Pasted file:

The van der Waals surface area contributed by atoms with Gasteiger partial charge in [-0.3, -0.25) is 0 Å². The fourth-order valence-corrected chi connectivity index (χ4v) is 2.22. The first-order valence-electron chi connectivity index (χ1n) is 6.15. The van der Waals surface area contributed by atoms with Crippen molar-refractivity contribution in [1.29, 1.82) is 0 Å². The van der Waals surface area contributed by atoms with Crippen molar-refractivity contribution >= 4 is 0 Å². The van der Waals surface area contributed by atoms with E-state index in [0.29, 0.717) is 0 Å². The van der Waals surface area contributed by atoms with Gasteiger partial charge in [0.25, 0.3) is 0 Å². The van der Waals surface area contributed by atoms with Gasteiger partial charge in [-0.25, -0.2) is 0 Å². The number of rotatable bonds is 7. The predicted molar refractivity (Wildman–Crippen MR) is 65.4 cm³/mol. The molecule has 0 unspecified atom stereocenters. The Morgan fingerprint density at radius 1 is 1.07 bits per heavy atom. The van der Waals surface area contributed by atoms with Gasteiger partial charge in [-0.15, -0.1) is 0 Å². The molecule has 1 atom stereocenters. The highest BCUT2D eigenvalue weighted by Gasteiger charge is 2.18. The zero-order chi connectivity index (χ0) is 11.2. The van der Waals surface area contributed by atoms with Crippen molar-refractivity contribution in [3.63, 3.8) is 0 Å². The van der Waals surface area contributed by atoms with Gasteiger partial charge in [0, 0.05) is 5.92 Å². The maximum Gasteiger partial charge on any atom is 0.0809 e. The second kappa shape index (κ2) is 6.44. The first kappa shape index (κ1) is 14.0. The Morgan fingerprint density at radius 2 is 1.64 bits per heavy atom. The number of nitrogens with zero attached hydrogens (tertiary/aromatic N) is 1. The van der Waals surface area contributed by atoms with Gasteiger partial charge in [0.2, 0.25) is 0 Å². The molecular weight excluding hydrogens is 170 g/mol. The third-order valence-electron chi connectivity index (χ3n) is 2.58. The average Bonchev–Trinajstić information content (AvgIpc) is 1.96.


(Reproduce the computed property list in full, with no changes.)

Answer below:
The van der Waals surface area contributed by atoms with Gasteiger partial charge in [-0.3, -0.25) is 0 Å². The fourth-order valence-corrected chi connectivity index (χ4v) is 2.22. The first-order valence-electron chi connectivity index (χ1n) is 6.15. The van der Waals surface area contributed by atoms with Crippen molar-refractivity contribution in [1.29, 1.82) is 0 Å². The van der Waals surface area contributed by atoms with Crippen molar-refractivity contribution >= 4 is 0 Å². The van der Waals surface area contributed by atoms with E-state index in [0.29, 0.717) is 0 Å². The van der Waals surface area contributed by atoms with Gasteiger partial charge in [0.25, 0.3) is 0 Å². The van der Waals surface area contributed by atoms with Gasteiger partial charge in [-0.25, -0.2) is 0 Å². The number of rotatable bonds is 7. The predicted molar refractivity (Wildman–Crippen MR) is 65.4 cm³/mol. The molecule has 0 unspecified atom stereocenters. The Morgan fingerprint density at radius 1 is 1.07 bits per heavy atom. The van der Waals surface area contributed by atoms with Gasteiger partial charge in [-0.15, -0.1) is 0 Å². The molecule has 1 atom stereocenters. The highest BCUT2D eigenvalue weighted by Gasteiger charge is 2.18. The zero-order chi connectivity index (χ0) is 11.2. The van der Waals surface area contributed by atoms with Crippen molar-refractivity contribution in [3.63, 3.8) is 0 Å². The van der Waals surface area contributed by atoms with Gasteiger partial charge in [0, 0.05) is 5.92 Å². The maximum Gasteiger partial charge on any atom is 0.0809 e. The second kappa shape index (κ2) is 6.44. The first kappa shape index (κ1) is 14.0. The Morgan fingerprint density at radius 2 is 1.64 bits per heavy atom. The number of nitrogens with zero attached hydrogens (tertiary/aromatic N) is 1. The van der Waals surface area contributed by atoms with Gasteiger partial charge in [0.2, 0.25) is 0 Å². The molecular weight excluding hydrogens is 170 g/mol. The third-order valence-electron chi connectivity index (χ3n) is 2.58. The average Bonchev–Trinajstić information content (AvgIpc) is 1.96.